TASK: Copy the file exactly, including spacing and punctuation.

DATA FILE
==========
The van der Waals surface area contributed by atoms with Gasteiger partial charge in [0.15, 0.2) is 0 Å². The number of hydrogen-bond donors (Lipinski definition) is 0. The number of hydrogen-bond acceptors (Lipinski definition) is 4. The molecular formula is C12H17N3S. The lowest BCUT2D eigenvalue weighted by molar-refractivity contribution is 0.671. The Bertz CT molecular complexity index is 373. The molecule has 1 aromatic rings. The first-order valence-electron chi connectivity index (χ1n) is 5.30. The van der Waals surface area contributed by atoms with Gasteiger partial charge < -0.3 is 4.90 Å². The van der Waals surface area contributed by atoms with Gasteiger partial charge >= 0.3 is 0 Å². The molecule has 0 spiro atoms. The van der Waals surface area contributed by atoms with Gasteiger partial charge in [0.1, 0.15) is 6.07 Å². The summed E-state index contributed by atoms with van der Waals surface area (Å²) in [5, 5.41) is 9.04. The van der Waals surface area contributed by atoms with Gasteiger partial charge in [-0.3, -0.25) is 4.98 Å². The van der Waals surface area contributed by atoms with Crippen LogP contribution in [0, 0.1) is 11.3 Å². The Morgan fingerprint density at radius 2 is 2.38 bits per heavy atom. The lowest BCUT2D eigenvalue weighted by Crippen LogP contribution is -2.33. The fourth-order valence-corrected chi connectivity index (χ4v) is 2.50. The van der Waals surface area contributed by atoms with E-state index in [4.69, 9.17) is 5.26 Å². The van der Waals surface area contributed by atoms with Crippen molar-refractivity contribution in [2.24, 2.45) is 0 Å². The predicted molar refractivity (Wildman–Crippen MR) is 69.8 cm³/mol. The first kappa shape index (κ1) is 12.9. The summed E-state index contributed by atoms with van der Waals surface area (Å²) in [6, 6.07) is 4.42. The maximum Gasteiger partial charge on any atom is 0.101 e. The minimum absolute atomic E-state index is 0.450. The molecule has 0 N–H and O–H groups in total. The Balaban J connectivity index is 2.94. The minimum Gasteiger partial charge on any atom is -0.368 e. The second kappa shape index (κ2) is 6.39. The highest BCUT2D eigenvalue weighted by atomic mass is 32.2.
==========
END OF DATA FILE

The van der Waals surface area contributed by atoms with Gasteiger partial charge in [0.15, 0.2) is 0 Å². The number of hydrogen-bond donors (Lipinski definition) is 0. The number of hydrogen-bond acceptors (Lipinski definition) is 4. The molecular formula is C12H17N3S. The lowest BCUT2D eigenvalue weighted by molar-refractivity contribution is 0.671. The Bertz CT molecular complexity index is 373. The molecule has 1 aromatic rings. The first-order valence-electron chi connectivity index (χ1n) is 5.30. The van der Waals surface area contributed by atoms with Gasteiger partial charge < -0.3 is 4.90 Å². The van der Waals surface area contributed by atoms with Gasteiger partial charge >= 0.3 is 0 Å². The molecule has 0 spiro atoms. The van der Waals surface area contributed by atoms with Gasteiger partial charge in [0.1, 0.15) is 6.07 Å². The summed E-state index contributed by atoms with van der Waals surface area (Å²) in [5, 5.41) is 9.04. The van der Waals surface area contributed by atoms with Gasteiger partial charge in [-0.3, -0.25) is 4.98 Å². The van der Waals surface area contributed by atoms with Crippen LogP contribution in [0, 0.1) is 11.3 Å². The Morgan fingerprint density at radius 2 is 2.38 bits per heavy atom. The lowest BCUT2D eigenvalue weighted by Crippen LogP contribution is -2.33. The fourth-order valence-corrected chi connectivity index (χ4v) is 2.50. The van der Waals surface area contributed by atoms with E-state index in [4.69, 9.17) is 5.26 Å². The van der Waals surface area contributed by atoms with Crippen molar-refractivity contribution in [2.24, 2.45) is 0 Å². The predicted molar refractivity (Wildman–Crippen MR) is 69.8 cm³/mol. The first kappa shape index (κ1) is 12.9. The summed E-state index contributed by atoms with van der Waals surface area (Å²) in [6, 6.07) is 4.42. The maximum Gasteiger partial charge on any atom is 0.101 e. The minimum absolute atomic E-state index is 0.450. The molecule has 0 N–H and O–H groups in total. The Balaban J connectivity index is 2.94. The minimum Gasteiger partial charge on any atom is -0.368 e. The second kappa shape index (κ2) is 6.39. The highest BCUT2D eigenvalue weighted by atomic mass is 32.2.